Background: A system presented here was established to provide psychiatric help for health care workers (HCWs) that combined telehealth applications with local psychosocial support teams, allowing services from video calls to emergency interventions. Introduction: The aim of this study was to determine the effectiveness of a system that combined telehealth applications with local psychosocial support teams. Materials and Methods: A mobile application-based approach supported by the conventional local units was used. A three-step approach including contacting live operators followed by video calls from psychiatrists or child and adolescent psychiatrists and if necessary local unit support was used to provide support. Results: In addition to system records covering sociodemographic variables and initial complaints, a telephone survey, questioning the effectiveness and satisfaction of the system, was used as the main outcome. The number of individuals who asked for a psychiatrist appointment from operators after downloading the application was 1,076 (n = 879 [81.6%] support for self) (n = 197 [18.4%] support for child). Four hundred forty-nine (n = 449) HCWs (41.7%) replied video calls and received psychiatric help from psychiatrists on the time of appointment (n = 351 [78.1%] support for self) (n = 98 [21.8%] support for child). The overall satisfaction level of HCWs for the service they received was 8.1/10 (8.1/10 for support for self, 8.4/10 for support for the child. 86.6% (n = 389). Discussion: The findings of this study suggest that although telepsychiatry may be useful in public health emergencies such as COVID-19 pandemics should not be consisted of only telephone lines or video calls. Conclusions: Systems combining telehealth applications and local intervention teams may be more effective and establishing such organizations is possible in short intervals.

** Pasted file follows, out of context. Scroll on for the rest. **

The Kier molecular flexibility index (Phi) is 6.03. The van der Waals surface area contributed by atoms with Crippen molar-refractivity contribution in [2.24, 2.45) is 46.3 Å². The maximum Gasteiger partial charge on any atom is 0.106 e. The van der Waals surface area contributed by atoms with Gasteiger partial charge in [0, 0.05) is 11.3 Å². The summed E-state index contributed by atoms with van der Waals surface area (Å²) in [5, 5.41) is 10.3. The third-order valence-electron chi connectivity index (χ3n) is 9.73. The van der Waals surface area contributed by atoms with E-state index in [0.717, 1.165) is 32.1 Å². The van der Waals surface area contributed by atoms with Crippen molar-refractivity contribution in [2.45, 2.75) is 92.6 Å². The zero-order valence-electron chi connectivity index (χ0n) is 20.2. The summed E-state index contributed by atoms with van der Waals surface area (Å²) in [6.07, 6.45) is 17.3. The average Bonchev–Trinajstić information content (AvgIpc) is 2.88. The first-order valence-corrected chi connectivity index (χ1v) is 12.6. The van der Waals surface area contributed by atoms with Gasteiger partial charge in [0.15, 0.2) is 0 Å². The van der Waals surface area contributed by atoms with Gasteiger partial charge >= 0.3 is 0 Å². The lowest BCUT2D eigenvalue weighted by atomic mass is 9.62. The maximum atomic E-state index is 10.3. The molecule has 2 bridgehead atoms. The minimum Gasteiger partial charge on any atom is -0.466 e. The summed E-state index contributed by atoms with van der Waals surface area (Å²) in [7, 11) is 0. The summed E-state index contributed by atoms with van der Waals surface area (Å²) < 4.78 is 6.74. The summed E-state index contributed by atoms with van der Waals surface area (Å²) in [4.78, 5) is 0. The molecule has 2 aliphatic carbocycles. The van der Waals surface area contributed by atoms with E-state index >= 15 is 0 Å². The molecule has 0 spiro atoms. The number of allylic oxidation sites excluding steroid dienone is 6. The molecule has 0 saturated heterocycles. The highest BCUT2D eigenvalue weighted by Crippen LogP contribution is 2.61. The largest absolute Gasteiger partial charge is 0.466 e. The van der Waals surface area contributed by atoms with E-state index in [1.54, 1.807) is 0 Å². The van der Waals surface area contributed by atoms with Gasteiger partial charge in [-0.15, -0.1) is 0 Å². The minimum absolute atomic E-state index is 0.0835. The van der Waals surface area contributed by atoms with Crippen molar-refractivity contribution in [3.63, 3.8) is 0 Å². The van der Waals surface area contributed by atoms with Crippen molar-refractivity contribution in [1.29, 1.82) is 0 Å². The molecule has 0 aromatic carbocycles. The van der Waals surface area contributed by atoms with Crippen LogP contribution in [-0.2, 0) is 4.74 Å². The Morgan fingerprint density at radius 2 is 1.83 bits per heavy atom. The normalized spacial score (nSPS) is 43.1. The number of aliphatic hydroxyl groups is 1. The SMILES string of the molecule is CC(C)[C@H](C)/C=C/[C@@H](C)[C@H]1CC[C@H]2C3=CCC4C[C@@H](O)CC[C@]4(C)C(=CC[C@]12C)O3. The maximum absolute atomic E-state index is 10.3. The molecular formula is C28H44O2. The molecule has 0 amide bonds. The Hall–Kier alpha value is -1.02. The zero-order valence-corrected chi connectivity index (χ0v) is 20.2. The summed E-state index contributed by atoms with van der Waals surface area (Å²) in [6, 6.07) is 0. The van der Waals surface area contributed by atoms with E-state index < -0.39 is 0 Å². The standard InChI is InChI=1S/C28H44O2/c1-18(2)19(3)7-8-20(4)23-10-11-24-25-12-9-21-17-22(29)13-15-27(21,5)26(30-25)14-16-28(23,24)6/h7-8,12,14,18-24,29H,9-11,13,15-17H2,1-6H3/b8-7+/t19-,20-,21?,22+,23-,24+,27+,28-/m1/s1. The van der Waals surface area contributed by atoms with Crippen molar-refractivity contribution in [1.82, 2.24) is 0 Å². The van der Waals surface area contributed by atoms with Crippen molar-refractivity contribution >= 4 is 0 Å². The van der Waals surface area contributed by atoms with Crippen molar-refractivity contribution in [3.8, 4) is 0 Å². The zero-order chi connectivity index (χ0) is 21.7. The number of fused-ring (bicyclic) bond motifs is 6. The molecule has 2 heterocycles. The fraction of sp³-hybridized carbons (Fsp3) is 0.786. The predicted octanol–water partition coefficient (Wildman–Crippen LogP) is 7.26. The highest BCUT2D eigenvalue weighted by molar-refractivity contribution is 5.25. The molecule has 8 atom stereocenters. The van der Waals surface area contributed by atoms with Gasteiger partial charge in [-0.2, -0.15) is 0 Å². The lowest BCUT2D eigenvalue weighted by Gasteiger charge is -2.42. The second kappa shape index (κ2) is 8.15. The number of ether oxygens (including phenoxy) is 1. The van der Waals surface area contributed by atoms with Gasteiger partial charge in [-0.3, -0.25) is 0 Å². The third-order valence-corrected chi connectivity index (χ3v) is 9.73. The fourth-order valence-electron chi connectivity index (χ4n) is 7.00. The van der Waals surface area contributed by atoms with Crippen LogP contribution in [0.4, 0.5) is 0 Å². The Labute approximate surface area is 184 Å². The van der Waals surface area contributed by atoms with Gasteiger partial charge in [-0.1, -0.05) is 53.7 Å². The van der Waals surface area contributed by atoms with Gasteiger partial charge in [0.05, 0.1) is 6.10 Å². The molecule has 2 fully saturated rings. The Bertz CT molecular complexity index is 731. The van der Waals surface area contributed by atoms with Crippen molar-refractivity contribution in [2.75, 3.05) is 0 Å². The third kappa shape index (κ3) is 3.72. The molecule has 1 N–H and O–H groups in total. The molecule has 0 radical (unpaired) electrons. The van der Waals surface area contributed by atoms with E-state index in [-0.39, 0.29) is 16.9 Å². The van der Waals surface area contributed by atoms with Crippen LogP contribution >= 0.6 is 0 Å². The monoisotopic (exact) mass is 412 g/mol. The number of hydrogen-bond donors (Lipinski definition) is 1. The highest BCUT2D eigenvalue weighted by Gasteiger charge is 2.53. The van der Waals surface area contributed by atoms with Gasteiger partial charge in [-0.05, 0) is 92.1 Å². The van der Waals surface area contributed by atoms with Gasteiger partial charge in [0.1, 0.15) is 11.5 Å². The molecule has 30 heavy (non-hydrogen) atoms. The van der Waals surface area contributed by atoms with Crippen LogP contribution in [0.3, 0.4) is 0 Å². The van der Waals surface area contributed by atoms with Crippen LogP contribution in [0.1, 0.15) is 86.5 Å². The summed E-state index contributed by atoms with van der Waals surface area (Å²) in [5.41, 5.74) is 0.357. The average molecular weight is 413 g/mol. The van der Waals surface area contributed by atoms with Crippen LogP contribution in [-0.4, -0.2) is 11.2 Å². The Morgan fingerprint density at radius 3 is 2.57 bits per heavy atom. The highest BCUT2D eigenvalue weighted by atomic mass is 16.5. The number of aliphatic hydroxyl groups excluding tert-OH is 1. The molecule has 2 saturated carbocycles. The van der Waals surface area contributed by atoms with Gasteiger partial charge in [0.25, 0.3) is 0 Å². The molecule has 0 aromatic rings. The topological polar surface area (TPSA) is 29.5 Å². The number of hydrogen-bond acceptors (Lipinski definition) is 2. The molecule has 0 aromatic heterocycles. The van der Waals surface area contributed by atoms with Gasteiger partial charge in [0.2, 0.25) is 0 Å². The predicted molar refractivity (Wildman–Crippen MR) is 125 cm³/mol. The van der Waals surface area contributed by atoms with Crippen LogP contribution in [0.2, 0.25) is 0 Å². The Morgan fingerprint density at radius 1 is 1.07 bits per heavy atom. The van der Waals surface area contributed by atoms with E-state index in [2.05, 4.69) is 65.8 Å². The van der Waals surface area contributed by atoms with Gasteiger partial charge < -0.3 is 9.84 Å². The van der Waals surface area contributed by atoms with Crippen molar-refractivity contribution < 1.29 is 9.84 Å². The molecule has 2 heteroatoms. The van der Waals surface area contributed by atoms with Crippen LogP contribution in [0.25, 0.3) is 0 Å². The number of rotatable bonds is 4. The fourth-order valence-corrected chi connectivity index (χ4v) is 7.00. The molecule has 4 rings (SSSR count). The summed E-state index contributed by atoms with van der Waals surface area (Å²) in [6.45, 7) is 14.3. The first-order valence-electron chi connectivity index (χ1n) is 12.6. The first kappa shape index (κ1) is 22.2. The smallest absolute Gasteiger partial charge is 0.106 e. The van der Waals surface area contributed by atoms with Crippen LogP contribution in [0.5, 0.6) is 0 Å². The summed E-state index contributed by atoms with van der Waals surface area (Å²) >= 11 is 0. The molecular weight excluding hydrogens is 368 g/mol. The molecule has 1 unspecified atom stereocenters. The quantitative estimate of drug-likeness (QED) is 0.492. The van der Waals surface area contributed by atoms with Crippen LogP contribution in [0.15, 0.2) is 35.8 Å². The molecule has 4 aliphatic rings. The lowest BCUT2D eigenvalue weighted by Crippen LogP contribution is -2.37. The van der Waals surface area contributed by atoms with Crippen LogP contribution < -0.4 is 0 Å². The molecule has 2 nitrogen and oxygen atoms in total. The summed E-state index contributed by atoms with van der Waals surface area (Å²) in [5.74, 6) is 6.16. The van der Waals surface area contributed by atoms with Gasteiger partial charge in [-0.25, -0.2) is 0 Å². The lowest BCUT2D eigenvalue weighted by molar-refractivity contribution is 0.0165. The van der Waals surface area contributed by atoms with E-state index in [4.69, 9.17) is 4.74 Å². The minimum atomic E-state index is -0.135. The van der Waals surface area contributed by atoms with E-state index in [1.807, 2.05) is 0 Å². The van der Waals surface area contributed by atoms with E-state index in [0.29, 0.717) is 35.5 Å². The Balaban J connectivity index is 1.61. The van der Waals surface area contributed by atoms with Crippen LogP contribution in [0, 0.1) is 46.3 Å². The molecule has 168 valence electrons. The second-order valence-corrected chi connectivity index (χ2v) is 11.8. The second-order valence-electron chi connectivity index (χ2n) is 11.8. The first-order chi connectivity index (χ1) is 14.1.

- behavioral health
ASJC Scopus subject areas
- Health Informatics
- Health Information Management